Belwood appeals the sentencing judge's decision to impose the two-level increase under section 3B1.3.
On appeal, Belwood concedes that his position at the prison was a position of trust; he argues that the judge was in error when he increased his base offense level under section 3B1.3 because his position with the prison did not facilitate the smuggling of drugs into the prison.7
We review the district court's determination that the defendant abused his position for clear error. See United States v. Sierra, 188 F.3d 798, 802 (7th Cir. 1999); United States v. Bhagavan, 116 F.3d 189, 192-93 (7th Cir. 1997). As mentioned previously, courts apply a two-part test prior to imposing an increased penalty under section 3B1.3: 1) whether the defendant occupied a position of trust; and 2) whether his abuse of trust significantly facilitated the crime. See Sierra, 188 F.3d at 802. Because Belwood concedes that his position with the prison was a position of public trust, we are left only with the question of whether his position significantly facilitated his crime.
As we stated in Sierra, 188 F.3d at 802:
A crime is significantly facilitated by a position of trust if the position makes it more difficult to detect the offense or the defendant's responsibility for the crime. U.S.S.G. sec. 3B1.3 App. n.1. Put another way, if the defendant's position made it substantially easier to commit or conceal the crime, significant facilitation occurred. Stewart, 33 F.3d at 768.
In this case, there can be no doubt that Belwood's position on the prison staff made it substantially easier to smuggle marijuana into the prison. Because of his position, neither Belwood nor his belongings were searched when he entered the prison. We are of the opinion that it is beyond question that freedom from such searches aided him in smuggling marijuana into the prison; therefore, the judge did not err in concluding that Belwood's abuse of his position of trust in the prison made it substantially easier for him to smuggle marijuana into the prison.
The decision of the district court is
The other count in the indictment (Count 2) charged David Johnson, a co-conspirator, with possession with intent to distribute marijuana, in violation of 21 U.S.C. § 841(a) (1). The second count is not involved in this appeal.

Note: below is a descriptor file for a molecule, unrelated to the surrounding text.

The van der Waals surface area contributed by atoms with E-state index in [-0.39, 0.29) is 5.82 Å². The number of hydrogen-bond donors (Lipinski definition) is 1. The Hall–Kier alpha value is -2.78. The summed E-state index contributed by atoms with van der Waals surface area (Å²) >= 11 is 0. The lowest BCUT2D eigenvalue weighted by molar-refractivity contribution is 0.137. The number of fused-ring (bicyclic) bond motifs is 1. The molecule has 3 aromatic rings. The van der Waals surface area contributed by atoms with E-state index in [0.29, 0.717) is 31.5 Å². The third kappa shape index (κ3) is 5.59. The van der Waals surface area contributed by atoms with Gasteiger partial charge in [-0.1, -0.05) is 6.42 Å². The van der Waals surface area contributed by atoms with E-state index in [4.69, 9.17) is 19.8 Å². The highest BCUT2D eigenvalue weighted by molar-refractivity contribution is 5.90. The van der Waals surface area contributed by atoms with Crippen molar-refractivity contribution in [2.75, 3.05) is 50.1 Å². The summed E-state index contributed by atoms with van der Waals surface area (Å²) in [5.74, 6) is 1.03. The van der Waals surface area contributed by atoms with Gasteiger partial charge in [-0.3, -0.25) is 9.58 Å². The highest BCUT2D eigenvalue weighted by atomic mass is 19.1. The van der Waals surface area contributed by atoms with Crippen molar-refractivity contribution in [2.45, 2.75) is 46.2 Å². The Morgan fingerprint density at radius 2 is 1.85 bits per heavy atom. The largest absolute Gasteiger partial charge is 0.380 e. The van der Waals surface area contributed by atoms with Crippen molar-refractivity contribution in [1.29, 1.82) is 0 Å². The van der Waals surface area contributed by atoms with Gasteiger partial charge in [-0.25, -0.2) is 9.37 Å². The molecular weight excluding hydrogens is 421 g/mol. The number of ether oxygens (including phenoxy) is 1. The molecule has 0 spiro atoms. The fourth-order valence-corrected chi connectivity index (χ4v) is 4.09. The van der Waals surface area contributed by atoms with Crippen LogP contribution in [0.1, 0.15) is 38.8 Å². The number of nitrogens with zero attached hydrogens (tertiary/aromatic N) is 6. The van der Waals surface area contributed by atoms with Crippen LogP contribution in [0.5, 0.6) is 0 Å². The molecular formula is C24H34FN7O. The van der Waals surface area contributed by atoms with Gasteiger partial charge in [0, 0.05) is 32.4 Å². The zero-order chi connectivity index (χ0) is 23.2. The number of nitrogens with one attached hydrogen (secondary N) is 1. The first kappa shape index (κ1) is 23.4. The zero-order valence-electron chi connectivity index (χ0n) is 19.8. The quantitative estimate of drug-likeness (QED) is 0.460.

There was no written plea agreement in this case.
Section 3B1.3. (Abuse of Position of Trust or Use of Special Skill) states in part " [i]f the defendant abused a position of public or private trust . . . in a manner that significantly facilitated the commission or concealment of the offense, increase [the offense level] by 2 levels."
Belwood's official job title was UNICOR Fabric Work Supervisor. "UNICOR" is the commercial or trade name of Federal Prisons Industries, Inc., a government corporation within the Bureau of Prisons whose mission is to provide work simulation programs and training opportunities for inmates confined in federal prisons. See 28 U.S.C. § 345.111(a).
The IONTRACK Itemiser has the dual purpose of drug and explosive detection. According to the Federal Bureau of Prisons, Drug Free Prison Zone Project (July 1998), the basis of ion drug and explosives detection technology is the collection and vaporization of atmospheric particulate; ionized vapors drift through the ion mobility spectrometer at different speeds, depending on their structure and size, and the speed at which the ions move provides a distinct "thumbprint" that identifies the original substance. An alarm alerts the machine operator when a "thumbprint" for a known drug or explosive has been detected.
To determine whether the section 3B1.3 enhancement applies, courts apply a two-part test that tracks the Guideline: 1) whether the defendant occupied a position of trust; and 2) whether his abuse of the position of trust significantly facilitated the crime. See United States v. Sierra, 188 F.3d 798, 802 (7th Cir. 1999).
On appeal, Belwood also asserts that section 3B1.3 requires that the district court identify a specific victim of his criminal conduct. This argument is without merit. There is nothing in either the text of the guideline or its application notes to suggest that Congress intended such a requirement. Nor does such a requirement make any sense; a person can clearly abuse a position of trust without there being any identifiable victim. For example, a judge or police officer who takes a bribe clearly abuses a position of trust and, as such, a section 3B1.3 enhancement would be warranted. Accordingly, we need not address this argument any further.